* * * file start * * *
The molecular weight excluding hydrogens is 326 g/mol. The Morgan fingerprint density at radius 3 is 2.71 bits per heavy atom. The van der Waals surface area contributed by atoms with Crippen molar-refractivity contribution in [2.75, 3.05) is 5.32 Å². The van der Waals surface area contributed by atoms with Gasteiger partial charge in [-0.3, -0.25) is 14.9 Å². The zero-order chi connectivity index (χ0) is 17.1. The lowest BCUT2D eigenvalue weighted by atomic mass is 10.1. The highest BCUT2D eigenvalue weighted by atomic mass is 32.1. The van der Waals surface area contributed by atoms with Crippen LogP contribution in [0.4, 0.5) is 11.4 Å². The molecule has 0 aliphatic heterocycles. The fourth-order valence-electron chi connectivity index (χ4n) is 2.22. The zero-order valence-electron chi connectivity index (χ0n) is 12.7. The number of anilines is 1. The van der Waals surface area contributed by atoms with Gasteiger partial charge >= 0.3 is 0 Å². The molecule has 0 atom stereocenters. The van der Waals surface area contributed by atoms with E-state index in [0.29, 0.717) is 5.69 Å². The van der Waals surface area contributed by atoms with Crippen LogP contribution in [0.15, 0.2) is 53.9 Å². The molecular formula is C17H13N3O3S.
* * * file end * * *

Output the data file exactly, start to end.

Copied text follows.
The molecular weight excluding hydrogens is 326 g/mol. The Morgan fingerprint density at radius 3 is 2.71 bits per heavy atom. The van der Waals surface area contributed by atoms with Crippen molar-refractivity contribution in [2.75, 3.05) is 5.32 Å². The van der Waals surface area contributed by atoms with Gasteiger partial charge in [-0.3, -0.25) is 14.9 Å². The zero-order chi connectivity index (χ0) is 17.1. The lowest BCUT2D eigenvalue weighted by atomic mass is 10.1. The highest BCUT2D eigenvalue weighted by atomic mass is 32.1. The van der Waals surface area contributed by atoms with Crippen LogP contribution in [0.4, 0.5) is 11.4 Å². The molecule has 0 aliphatic heterocycles. The fourth-order valence-electron chi connectivity index (χ4n) is 2.22. The zero-order valence-electron chi connectivity index (χ0n) is 12.7. The number of anilines is 1. The van der Waals surface area contributed by atoms with Gasteiger partial charge >= 0.3 is 0 Å². The molecule has 0 atom stereocenters. The van der Waals surface area contributed by atoms with E-state index in [0.29, 0.717) is 5.69 Å². The van der Waals surface area contributed by atoms with Crippen LogP contribution in [0.15, 0.2) is 53.9 Å². The molecular formula is C17H13N3O3S.